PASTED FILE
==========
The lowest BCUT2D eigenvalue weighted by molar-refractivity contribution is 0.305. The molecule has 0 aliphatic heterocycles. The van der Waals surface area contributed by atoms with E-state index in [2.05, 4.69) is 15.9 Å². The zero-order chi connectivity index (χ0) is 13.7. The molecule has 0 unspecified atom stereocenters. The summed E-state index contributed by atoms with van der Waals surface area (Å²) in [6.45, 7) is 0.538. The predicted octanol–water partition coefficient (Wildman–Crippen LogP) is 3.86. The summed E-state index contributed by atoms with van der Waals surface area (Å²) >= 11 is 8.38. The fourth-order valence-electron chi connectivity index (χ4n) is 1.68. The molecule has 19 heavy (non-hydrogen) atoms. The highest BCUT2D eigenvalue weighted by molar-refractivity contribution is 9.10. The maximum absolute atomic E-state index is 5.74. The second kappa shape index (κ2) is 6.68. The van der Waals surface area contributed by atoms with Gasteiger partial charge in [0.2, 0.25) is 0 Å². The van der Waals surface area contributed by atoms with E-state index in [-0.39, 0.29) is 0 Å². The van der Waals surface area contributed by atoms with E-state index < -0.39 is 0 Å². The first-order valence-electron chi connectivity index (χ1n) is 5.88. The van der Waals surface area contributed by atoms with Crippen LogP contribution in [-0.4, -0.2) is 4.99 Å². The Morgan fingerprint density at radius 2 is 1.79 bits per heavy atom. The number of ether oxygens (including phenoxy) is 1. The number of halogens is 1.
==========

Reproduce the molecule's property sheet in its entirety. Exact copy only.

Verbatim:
The lowest BCUT2D eigenvalue weighted by molar-refractivity contribution is 0.305. The molecule has 0 aliphatic heterocycles. The van der Waals surface area contributed by atoms with E-state index in [2.05, 4.69) is 15.9 Å². The zero-order chi connectivity index (χ0) is 13.7. The molecule has 0 unspecified atom stereocenters. The summed E-state index contributed by atoms with van der Waals surface area (Å²) in [6.45, 7) is 0.538. The predicted octanol–water partition coefficient (Wildman–Crippen LogP) is 3.86. The summed E-state index contributed by atoms with van der Waals surface area (Å²) >= 11 is 8.38. The fourth-order valence-electron chi connectivity index (χ4n) is 1.68. The molecule has 19 heavy (non-hydrogen) atoms. The highest BCUT2D eigenvalue weighted by molar-refractivity contribution is 9.10. The maximum absolute atomic E-state index is 5.74. The second kappa shape index (κ2) is 6.68. The van der Waals surface area contributed by atoms with Gasteiger partial charge in [0.2, 0.25) is 0 Å². The van der Waals surface area contributed by atoms with E-state index in [-0.39, 0.29) is 0 Å². The van der Waals surface area contributed by atoms with E-state index < -0.39 is 0 Å². The first-order valence-electron chi connectivity index (χ1n) is 5.88. The van der Waals surface area contributed by atoms with Crippen LogP contribution in [-0.4, -0.2) is 4.99 Å². The Morgan fingerprint density at radius 2 is 1.79 bits per heavy atom. The number of ether oxygens (including phenoxy) is 1. The number of halogens is 1.